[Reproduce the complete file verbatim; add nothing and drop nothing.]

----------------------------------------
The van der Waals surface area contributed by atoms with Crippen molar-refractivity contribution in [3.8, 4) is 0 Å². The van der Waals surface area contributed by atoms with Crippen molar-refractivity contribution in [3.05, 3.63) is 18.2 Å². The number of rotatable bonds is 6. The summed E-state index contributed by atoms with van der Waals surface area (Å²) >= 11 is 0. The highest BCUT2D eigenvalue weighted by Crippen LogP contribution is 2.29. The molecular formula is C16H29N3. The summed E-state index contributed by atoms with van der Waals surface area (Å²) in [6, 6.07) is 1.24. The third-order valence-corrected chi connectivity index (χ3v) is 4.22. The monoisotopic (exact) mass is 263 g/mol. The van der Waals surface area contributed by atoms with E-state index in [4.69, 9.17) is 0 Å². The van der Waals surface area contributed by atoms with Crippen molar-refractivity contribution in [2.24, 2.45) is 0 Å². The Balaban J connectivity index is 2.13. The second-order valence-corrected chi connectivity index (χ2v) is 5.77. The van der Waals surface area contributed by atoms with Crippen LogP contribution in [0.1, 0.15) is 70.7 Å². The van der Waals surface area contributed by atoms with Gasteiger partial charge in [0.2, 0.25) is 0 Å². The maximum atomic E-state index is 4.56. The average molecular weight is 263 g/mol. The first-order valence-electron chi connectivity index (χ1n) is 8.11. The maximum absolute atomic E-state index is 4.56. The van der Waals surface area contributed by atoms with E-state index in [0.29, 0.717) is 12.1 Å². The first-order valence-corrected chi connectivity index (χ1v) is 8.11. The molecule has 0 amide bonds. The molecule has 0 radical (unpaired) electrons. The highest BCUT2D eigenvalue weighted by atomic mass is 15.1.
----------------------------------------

The van der Waals surface area contributed by atoms with Crippen molar-refractivity contribution in [3.8, 4) is 0 Å². The van der Waals surface area contributed by atoms with Crippen molar-refractivity contribution in [3.05, 3.63) is 18.2 Å². The number of rotatable bonds is 6. The summed E-state index contributed by atoms with van der Waals surface area (Å²) >= 11 is 0. The highest BCUT2D eigenvalue weighted by Crippen LogP contribution is 2.29. The molecular formula is C16H29N3. The summed E-state index contributed by atoms with van der Waals surface area (Å²) in [6, 6.07) is 1.24. The third-order valence-corrected chi connectivity index (χ3v) is 4.22. The monoisotopic (exact) mass is 263 g/mol. The van der Waals surface area contributed by atoms with E-state index in [4.69, 9.17) is 0 Å². The van der Waals surface area contributed by atoms with Crippen molar-refractivity contribution in [2.24, 2.45) is 0 Å². The Balaban J connectivity index is 2.13. The second-order valence-corrected chi connectivity index (χ2v) is 5.77. The van der Waals surface area contributed by atoms with Crippen LogP contribution in [0.1, 0.15) is 70.7 Å². The van der Waals surface area contributed by atoms with Gasteiger partial charge in [0.2, 0.25) is 0 Å². The maximum atomic E-state index is 4.56. The average molecular weight is 263 g/mol. The first-order valence-electron chi connectivity index (χ1n) is 8.11. The maximum absolute atomic E-state index is 4.56. The van der Waals surface area contributed by atoms with E-state index in [0.29, 0.717) is 12.1 Å². The first-order valence-corrected chi connectivity index (χ1v) is 8.11. The molecule has 0 amide bonds. The molecule has 0 radical (unpaired) electrons. The highest BCUT2D eigenvalue weighted by atomic mass is 15.1.